Hey, remember the World Baseball Classic? If you don’t, I can’t blame you – the last one was in 2017, with the pandemic forcing the postponement of the event until 2023.

On Thursday, the WBC announced that the event would indeed be going forward next spring. 20 teams will be in the tournament proper – the 16 teams who competed in 2017 along with four teams that advance from a ten-team qualifying tournament later this year.

The first qualifying tournament takes place in Germany from September 15th-21st, and features Germany, Czechia, Spain, France, Great Britain, and South Africa. The second qualifying tournament takes place in Panama from September 30th-October 5th, and features Panama, Nicaragua, Brazil, Argentina, Pakistan, and New Zealand. The top two teams from each tournament will advance into the main tournament, which begins on March 8th.

The tournament itself will allow for plenty of overnight baseball too. The first pool, taking place from March 8th-13th, features Chinese Taipei, the Netherlands, Cuba, Italy, and a qualifier, and will be played in Taiwan. The second pool, taking place from March 9th-13th, will be played in Tokyo and features Japan, Korea, Australia, China, and a qualifier. The quarterfinals for those two pools will be played in Tokyo on March 15th and 16th.

The other two pools will be played stateside, with both being played from March 11th-15th. The third pool in Phoenix features the United States (the defending champion from 2017), Canada, Mexico, Colombia, and a qualifier, while the fourth pool in Miami features Puerto Rico, Venezuela, Israel, the Dominican Republic, and a qualifier. The quarterfinals for those two pools take place in Miami on March 17th and 18th.

As for the semifinals and finals, they’ll go down in Miami from March 19th through March 21st.

Of note: the NCAA Tournament begins with the First Four on March 14th. I can’t see that having any impact on viewership for the WBC, no sir!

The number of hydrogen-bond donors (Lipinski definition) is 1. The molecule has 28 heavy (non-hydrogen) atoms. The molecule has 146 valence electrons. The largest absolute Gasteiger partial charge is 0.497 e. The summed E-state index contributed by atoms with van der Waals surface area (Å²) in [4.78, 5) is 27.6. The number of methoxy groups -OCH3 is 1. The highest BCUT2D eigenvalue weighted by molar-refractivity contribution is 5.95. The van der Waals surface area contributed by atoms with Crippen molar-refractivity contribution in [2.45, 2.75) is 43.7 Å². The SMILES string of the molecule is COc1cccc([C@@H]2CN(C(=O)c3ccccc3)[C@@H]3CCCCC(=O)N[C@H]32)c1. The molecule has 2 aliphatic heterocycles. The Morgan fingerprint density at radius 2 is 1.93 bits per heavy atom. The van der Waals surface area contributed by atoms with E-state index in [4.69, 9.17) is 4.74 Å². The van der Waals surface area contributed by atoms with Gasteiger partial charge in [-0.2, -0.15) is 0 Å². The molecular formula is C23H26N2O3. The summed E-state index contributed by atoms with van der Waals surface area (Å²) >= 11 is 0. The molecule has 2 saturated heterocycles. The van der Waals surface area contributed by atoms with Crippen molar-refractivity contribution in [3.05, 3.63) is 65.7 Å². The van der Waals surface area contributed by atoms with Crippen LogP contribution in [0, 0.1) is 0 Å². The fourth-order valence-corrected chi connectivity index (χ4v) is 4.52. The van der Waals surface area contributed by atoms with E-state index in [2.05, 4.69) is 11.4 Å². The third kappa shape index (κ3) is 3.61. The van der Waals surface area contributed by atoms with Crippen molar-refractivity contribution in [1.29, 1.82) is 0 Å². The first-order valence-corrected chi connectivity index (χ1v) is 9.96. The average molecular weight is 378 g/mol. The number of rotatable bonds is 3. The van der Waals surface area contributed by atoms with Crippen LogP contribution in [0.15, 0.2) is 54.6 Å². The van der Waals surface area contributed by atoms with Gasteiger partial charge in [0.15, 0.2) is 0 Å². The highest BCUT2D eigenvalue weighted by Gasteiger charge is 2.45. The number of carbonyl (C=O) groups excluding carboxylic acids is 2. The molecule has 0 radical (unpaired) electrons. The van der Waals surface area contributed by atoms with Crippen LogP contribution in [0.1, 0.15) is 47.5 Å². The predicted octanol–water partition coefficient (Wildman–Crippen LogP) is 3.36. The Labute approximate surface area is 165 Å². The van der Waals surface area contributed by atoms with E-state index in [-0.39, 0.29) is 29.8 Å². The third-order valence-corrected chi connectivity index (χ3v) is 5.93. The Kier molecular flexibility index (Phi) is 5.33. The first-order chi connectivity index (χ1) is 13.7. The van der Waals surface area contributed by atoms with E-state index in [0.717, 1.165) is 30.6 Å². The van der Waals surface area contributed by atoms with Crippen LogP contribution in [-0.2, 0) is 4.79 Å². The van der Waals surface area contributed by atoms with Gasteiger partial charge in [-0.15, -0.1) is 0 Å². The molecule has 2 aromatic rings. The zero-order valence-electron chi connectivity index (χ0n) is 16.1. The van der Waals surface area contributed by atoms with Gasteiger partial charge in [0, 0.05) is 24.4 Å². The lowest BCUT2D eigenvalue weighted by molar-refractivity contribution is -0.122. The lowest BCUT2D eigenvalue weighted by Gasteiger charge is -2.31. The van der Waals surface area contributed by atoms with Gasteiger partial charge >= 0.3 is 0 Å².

A media partner has yet to be announced, but ESPN (the first two tournaments) and MLB Network (the last two tournaments) have aired the event domestically in the past. Most of MLB’s TV partners seem like logical fits: ESPN has several channels to air the games along with ESPN+ when there’s too much of a conflict, Fox is lusting after any cheap live springtime content it can get, NBC would probably like to air more live games past its one game a week Peacock package, and Apple’s dalliance with live sports is only getting more serious. Even keeping it in-house with MLB Network would make sense, given the network’s reliance on Spring Training games in March. Turner probably wouldn’t be a potential host beasue of the aforementioned NCAA Tournament. The WBC wouldn’t be a game changer for any of them, but hey, it would at least be something.


The last WBC five years ago was pretty cool, actually. After underperforming time and time again, the US finally got it done, advancing to the semifinals by defeating the Dominican Republic in an elimination game a week after blowing a 5-0 lead to the same team in pool play. They then edged two-time champion Japan in the semis before bludgeoning the previously unbeaten Puerto Rico (who beat the US a week earlier) to claim the crown.

I wouldn’t be surprised if in the coming months, networks looked at that US run and thought about what kind of viewership it could draw this time around. Back in 2017, the championship game drew 2.29 million viewers on MLB Network, despite a start time of after 9 PM on the east coast. Imagine what it could have done in primetime on network TV (and with out of home viewing included, which it wasn’t in 2017). Hindsight is 20/20, but I’d imagine the possibility of a run like that again could inspire more interest than you might expect from the usual parties.


About Joe Lucia

I hate your favorite team. I also sort of hate most of my favorite teams.